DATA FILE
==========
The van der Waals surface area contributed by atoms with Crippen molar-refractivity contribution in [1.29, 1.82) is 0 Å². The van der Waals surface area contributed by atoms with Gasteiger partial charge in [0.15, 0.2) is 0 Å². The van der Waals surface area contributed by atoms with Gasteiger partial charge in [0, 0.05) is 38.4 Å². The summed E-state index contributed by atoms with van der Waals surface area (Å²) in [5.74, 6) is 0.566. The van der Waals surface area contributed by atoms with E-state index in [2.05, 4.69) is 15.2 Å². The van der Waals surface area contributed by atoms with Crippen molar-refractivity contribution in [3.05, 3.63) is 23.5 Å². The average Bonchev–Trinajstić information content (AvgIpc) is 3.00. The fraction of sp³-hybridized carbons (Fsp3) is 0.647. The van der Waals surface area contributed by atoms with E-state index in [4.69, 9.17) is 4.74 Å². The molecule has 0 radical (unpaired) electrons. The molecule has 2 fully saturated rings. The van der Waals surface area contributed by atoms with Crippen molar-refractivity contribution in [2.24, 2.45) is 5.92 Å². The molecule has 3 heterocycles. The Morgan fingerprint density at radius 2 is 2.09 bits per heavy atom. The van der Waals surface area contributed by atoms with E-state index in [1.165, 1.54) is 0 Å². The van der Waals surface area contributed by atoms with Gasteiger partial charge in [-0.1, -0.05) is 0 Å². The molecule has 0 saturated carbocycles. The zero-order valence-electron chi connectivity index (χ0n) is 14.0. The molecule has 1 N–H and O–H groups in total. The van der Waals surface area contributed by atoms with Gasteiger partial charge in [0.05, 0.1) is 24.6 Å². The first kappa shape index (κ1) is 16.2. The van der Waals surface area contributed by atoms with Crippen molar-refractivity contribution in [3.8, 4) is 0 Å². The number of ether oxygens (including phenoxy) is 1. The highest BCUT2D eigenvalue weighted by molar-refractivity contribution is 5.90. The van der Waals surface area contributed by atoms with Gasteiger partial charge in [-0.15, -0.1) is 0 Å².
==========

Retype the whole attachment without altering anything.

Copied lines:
The van der Waals surface area contributed by atoms with Crippen molar-refractivity contribution in [1.29, 1.82) is 0 Å². The van der Waals surface area contributed by atoms with Gasteiger partial charge in [0.15, 0.2) is 0 Å². The van der Waals surface area contributed by atoms with Gasteiger partial charge in [0, 0.05) is 38.4 Å². The summed E-state index contributed by atoms with van der Waals surface area (Å²) in [5.74, 6) is 0.566. The van der Waals surface area contributed by atoms with E-state index in [2.05, 4.69) is 15.2 Å². The van der Waals surface area contributed by atoms with Crippen molar-refractivity contribution in [3.05, 3.63) is 23.5 Å². The average Bonchev–Trinajstić information content (AvgIpc) is 3.00. The fraction of sp³-hybridized carbons (Fsp3) is 0.647. The van der Waals surface area contributed by atoms with E-state index in [4.69, 9.17) is 4.74 Å². The molecule has 0 radical (unpaired) electrons. The molecule has 2 fully saturated rings. The van der Waals surface area contributed by atoms with Crippen molar-refractivity contribution in [2.24, 2.45) is 5.92 Å². The molecule has 3 heterocycles. The Morgan fingerprint density at radius 2 is 2.09 bits per heavy atom. The van der Waals surface area contributed by atoms with E-state index in [1.165, 1.54) is 0 Å². The van der Waals surface area contributed by atoms with Gasteiger partial charge in [-0.1, -0.05) is 0 Å². The molecule has 0 saturated carbocycles. The zero-order valence-electron chi connectivity index (χ0n) is 14.0. The molecule has 1 N–H and O–H groups in total. The van der Waals surface area contributed by atoms with Gasteiger partial charge in [0.05, 0.1) is 24.6 Å². The first kappa shape index (κ1) is 16.2. The van der Waals surface area contributed by atoms with Crippen molar-refractivity contribution in [3.8, 4) is 0 Å². The number of ether oxygens (including phenoxy) is 1. The highest BCUT2D eigenvalue weighted by molar-refractivity contribution is 5.90. The van der Waals surface area contributed by atoms with Gasteiger partial charge in [-0.15, -0.1) is 0 Å².